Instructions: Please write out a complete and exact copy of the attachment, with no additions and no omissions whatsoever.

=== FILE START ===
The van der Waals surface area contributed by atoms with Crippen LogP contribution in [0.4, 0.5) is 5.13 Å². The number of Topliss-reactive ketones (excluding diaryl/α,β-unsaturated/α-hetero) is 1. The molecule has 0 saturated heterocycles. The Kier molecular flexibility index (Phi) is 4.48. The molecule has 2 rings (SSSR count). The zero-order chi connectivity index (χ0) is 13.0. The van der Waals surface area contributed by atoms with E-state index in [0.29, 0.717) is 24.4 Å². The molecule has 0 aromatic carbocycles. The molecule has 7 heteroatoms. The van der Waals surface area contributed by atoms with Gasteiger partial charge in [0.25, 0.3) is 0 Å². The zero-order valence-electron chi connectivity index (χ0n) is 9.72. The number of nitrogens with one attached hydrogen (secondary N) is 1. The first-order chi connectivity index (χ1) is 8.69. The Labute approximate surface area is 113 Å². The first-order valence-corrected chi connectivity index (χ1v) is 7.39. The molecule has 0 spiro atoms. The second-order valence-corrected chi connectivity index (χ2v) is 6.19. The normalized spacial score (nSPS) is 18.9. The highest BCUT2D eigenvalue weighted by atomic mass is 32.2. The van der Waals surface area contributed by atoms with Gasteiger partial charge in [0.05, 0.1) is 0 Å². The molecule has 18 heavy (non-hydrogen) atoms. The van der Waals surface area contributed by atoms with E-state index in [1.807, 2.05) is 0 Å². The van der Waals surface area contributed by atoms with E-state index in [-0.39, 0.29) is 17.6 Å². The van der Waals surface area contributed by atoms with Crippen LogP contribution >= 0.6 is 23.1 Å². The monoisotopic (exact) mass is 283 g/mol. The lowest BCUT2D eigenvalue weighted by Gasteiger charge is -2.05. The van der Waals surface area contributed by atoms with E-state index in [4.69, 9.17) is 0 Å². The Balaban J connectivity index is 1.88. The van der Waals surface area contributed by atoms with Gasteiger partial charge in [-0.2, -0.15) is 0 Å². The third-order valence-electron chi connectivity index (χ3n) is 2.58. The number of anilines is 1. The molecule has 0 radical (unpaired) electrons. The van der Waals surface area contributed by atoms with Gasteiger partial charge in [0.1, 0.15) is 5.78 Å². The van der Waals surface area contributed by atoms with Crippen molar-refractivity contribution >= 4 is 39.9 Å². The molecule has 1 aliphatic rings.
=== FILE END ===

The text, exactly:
The van der Waals surface area contributed by atoms with Crippen LogP contribution in [0.4, 0.5) is 5.13 Å². The number of Topliss-reactive ketones (excluding diaryl/α,β-unsaturated/α-hetero) is 1. The molecule has 0 saturated heterocycles. The Kier molecular flexibility index (Phi) is 4.48. The molecule has 2 rings (SSSR count). The zero-order chi connectivity index (χ0) is 13.0. The van der Waals surface area contributed by atoms with E-state index in [0.29, 0.717) is 24.4 Å². The molecule has 0 aromatic carbocycles. The molecule has 7 heteroatoms. The van der Waals surface area contributed by atoms with Gasteiger partial charge in [0.25, 0.3) is 0 Å². The zero-order valence-electron chi connectivity index (χ0n) is 9.72. The number of nitrogens with one attached hydrogen (secondary N) is 1. The first-order chi connectivity index (χ1) is 8.69. The Labute approximate surface area is 113 Å². The first-order valence-corrected chi connectivity index (χ1v) is 7.39. The molecule has 0 spiro atoms. The second-order valence-corrected chi connectivity index (χ2v) is 6.19. The normalized spacial score (nSPS) is 18.9. The highest BCUT2D eigenvalue weighted by atomic mass is 32.2. The van der Waals surface area contributed by atoms with Gasteiger partial charge in [0.05, 0.1) is 0 Å². The molecule has 18 heavy (non-hydrogen) atoms. The van der Waals surface area contributed by atoms with E-state index in [1.807, 2.05) is 0 Å². The van der Waals surface area contributed by atoms with E-state index in [-0.39, 0.29) is 17.6 Å². The van der Waals surface area contributed by atoms with Crippen LogP contribution >= 0.6 is 23.1 Å². The monoisotopic (exact) mass is 283 g/mol. The lowest BCUT2D eigenvalue weighted by Gasteiger charge is -2.05. The van der Waals surface area contributed by atoms with E-state index in [4.69, 9.17) is 0 Å². The Balaban J connectivity index is 1.88. The van der Waals surface area contributed by atoms with Gasteiger partial charge in [-0.2, -0.15) is 0 Å². The third-order valence-electron chi connectivity index (χ3n) is 2.58. The number of anilines is 1. The molecule has 0 radical (unpaired) electrons. The van der Waals surface area contributed by atoms with Gasteiger partial charge in [0.1, 0.15) is 5.78 Å². The van der Waals surface area contributed by atoms with Crippen molar-refractivity contribution >= 4 is 39.9 Å². The molecule has 1 aliphatic rings.